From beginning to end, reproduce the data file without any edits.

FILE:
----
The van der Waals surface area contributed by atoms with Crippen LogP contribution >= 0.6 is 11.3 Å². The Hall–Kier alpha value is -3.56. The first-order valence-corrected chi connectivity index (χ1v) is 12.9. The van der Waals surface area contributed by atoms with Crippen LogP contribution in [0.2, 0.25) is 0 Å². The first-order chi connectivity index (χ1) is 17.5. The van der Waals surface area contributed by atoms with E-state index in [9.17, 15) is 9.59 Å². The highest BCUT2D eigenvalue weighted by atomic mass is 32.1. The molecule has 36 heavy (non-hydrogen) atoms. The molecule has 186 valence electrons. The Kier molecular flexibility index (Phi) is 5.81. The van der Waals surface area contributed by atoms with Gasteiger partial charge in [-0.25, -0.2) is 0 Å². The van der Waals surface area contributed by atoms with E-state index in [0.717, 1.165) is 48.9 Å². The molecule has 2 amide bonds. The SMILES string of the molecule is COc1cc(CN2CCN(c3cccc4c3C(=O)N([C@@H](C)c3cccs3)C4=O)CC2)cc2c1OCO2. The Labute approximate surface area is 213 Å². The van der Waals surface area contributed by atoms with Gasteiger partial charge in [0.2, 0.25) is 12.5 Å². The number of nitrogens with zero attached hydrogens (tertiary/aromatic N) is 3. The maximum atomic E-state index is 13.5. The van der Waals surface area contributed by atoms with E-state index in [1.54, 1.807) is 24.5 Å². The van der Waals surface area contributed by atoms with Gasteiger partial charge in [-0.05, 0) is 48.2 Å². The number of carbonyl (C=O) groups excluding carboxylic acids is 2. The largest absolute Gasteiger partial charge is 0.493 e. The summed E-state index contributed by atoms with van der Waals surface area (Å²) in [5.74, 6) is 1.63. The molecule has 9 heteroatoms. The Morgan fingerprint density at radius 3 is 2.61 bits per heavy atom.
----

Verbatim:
The van der Waals surface area contributed by atoms with Crippen LogP contribution >= 0.6 is 11.3 Å². The Hall–Kier alpha value is -3.56. The first-order valence-corrected chi connectivity index (χ1v) is 12.9. The van der Waals surface area contributed by atoms with Crippen LogP contribution in [0.2, 0.25) is 0 Å². The first-order chi connectivity index (χ1) is 17.5. The van der Waals surface area contributed by atoms with E-state index in [9.17, 15) is 9.59 Å². The highest BCUT2D eigenvalue weighted by atomic mass is 32.1. The molecule has 36 heavy (non-hydrogen) atoms. The molecule has 186 valence electrons. The Kier molecular flexibility index (Phi) is 5.81. The van der Waals surface area contributed by atoms with Gasteiger partial charge in [-0.25, -0.2) is 0 Å². The van der Waals surface area contributed by atoms with E-state index in [0.717, 1.165) is 48.9 Å². The molecule has 2 amide bonds. The SMILES string of the molecule is COc1cc(CN2CCN(c3cccc4c3C(=O)N([C@@H](C)c3cccs3)C4=O)CC2)cc2c1OCO2. The Labute approximate surface area is 213 Å². The van der Waals surface area contributed by atoms with Gasteiger partial charge in [0.2, 0.25) is 12.5 Å². The number of nitrogens with zero attached hydrogens (tertiary/aromatic N) is 3. The maximum atomic E-state index is 13.5. The van der Waals surface area contributed by atoms with E-state index in [1.54, 1.807) is 24.5 Å². The van der Waals surface area contributed by atoms with Gasteiger partial charge in [-0.05, 0) is 48.2 Å². The number of carbonyl (C=O) groups excluding carboxylic acids is 2. The largest absolute Gasteiger partial charge is 0.493 e. The summed E-state index contributed by atoms with van der Waals surface area (Å²) in [5.74, 6) is 1.63. The molecule has 9 heteroatoms. The Morgan fingerprint density at radius 3 is 2.61 bits per heavy atom.